Her works in public places include a permanent light object commissioned by Dutch Artline/Kunstlijn. 'The Ls' was installed in the Hardenberg Railway Station, the Netherlands (realization by Richard Hefti) in1990. It was based on a light object she had made for an exhibition in Kiel in 1983. In 1992 Hoover created a permanent light installation for the Stadtstheater Zoetermeer, that was commissioned by the Gemeente Zoetermeer, NL. In 2000 she made a video installation at the Wasser- und Schiffahrtsamt Eberswalde, Germany; and that same year a steel and neon light object 'U' was installed in the foyer of the Münchner Kammerspiele, Munich, Germany.

From the 1990s Nan Hoover staged spectacular indoor and outdoor light installations such as 'Die Spur des Lichtes' at the Glyptothek in Munich, Germany, in 1991; 'in/out' at the Institute for Artistic Research in Dusseldorf, Germany, in 1993; 'Movement from either direction' in the Kunst- und Ausstellungshalle der Bundesrepublik Deutschland in Bonn, Germany, in 1995; and 'Movement in Light' in front of the Museum Wiesbaden in Wiesbaden, Germany in 1997.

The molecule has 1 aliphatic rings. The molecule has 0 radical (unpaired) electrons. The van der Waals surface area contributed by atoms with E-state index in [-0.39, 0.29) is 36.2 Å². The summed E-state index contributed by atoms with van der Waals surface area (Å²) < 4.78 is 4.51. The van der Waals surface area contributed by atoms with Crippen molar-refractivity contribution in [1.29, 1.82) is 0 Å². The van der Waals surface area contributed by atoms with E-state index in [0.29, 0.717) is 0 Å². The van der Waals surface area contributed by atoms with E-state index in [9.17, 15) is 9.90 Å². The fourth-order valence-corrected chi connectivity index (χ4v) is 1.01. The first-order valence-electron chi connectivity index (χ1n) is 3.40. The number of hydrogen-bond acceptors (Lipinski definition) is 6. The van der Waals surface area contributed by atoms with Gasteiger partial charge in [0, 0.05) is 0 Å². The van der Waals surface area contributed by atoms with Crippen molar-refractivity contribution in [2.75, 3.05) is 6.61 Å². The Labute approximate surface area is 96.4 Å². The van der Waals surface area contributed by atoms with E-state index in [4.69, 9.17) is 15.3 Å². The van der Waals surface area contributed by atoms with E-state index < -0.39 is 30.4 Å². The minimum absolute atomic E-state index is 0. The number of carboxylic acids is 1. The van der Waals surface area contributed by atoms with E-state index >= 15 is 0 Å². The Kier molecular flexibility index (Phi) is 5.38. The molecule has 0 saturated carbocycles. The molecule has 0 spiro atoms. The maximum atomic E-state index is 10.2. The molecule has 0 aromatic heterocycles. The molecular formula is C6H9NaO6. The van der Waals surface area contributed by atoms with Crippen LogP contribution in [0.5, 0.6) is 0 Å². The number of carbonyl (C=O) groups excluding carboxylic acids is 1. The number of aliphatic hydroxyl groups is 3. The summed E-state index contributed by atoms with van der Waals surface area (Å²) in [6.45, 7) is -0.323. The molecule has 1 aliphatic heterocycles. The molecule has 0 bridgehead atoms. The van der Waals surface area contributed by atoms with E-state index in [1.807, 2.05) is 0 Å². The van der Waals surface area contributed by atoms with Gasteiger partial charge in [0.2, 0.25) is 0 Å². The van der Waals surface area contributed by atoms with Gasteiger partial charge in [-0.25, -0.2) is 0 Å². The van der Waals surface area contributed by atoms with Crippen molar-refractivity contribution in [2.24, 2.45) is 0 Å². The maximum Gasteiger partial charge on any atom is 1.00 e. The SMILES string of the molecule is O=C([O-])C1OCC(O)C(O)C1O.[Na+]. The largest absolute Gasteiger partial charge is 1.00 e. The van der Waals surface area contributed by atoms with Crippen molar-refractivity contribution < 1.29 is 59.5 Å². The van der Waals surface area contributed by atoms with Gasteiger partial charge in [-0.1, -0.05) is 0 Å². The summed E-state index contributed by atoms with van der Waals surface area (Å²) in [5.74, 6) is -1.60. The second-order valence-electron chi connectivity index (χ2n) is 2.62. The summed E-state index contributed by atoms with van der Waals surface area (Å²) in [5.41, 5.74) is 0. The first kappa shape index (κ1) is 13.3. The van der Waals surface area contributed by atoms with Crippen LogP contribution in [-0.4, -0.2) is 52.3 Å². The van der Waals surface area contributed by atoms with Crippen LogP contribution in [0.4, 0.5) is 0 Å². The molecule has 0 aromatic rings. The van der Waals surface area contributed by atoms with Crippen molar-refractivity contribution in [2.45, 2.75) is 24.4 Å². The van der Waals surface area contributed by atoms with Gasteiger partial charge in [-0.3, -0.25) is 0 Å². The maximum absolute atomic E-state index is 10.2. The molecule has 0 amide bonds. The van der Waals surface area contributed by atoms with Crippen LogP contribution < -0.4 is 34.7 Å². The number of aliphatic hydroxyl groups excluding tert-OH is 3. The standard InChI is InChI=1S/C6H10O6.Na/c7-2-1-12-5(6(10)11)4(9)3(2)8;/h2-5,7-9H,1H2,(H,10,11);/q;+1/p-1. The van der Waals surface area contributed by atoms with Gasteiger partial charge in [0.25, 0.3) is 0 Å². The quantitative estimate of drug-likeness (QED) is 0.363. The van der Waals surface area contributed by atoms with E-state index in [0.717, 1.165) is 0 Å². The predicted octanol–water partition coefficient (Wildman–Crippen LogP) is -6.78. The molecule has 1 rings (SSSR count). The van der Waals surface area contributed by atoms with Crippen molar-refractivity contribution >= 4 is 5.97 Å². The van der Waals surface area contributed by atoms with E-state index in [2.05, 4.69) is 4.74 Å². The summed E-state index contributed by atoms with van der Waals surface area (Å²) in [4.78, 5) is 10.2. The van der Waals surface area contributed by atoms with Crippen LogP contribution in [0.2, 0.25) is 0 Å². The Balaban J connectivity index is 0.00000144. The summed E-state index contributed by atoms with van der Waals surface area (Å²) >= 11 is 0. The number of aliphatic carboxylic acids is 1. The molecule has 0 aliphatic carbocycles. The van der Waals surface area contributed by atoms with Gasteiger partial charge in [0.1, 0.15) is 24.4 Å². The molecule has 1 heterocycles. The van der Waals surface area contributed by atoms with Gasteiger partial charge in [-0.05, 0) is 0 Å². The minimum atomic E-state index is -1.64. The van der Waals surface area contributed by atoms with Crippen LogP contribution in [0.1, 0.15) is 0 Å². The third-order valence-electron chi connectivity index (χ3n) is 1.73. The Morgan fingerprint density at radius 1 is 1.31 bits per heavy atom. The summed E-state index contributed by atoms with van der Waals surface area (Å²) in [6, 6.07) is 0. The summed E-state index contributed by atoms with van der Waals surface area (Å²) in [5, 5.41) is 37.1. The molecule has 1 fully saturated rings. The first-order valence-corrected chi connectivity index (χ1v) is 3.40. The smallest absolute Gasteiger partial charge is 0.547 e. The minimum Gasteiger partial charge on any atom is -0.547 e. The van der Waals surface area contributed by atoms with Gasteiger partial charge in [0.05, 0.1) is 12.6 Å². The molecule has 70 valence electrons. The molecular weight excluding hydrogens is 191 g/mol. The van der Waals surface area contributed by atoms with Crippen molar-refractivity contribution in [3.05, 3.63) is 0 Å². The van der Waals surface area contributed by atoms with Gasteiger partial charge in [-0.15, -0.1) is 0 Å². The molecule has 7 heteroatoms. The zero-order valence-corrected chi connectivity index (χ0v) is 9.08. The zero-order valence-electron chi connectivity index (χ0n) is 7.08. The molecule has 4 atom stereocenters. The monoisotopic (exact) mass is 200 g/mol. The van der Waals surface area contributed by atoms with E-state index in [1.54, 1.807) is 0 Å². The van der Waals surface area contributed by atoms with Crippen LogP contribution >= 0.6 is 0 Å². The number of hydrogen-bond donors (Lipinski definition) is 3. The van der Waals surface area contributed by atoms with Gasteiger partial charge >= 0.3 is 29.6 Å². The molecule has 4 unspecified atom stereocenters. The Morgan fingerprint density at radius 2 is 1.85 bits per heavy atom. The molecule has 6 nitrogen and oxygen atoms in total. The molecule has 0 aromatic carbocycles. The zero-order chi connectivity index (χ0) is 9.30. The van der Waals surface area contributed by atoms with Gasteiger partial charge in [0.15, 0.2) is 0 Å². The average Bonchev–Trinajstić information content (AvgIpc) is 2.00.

After her retirement from teaching in Dusseldorf, Hoover returned to Amsterdam. Though her video work after 1987 became less frequent, she produced some pieces concerned with light phenomena in nature, such as water studies and water projections. These depart from the simulations of landscapes such as 'Returning to Fuji' (1984, colour and sound, 16:43) and 'Desert' (1985, colour, 12:35), which both address the recurring theme of perception in her artistic work. In her publication 'Night Letters', (Cologne, Salon Verlag, 2000) Hoover writes: "It is not so important how we look at something but rather how we perceive. This can be done in a second and last decades or a life time."

Hoover also continued to make light installations: for 'Art in Castles' in Kasteel Huis Bergh in 's-Heerenberg, the Netherlands, in 1997, and for 'Lichtrouten' in Ludenscheid, Germany, in 2002 and 2003.

In 2005 Hoover moved to Berlin, where she continued to work, exhibit and lecture until her death in 2008. Significant video works were chosen by Nan Hoover shortly before her death and were published the following year in a limited edition by the Nan Hoover Foundation with the generous support of the Netherlands Media Art Institute as 'Selected Works 1974-2002'.

Exibitions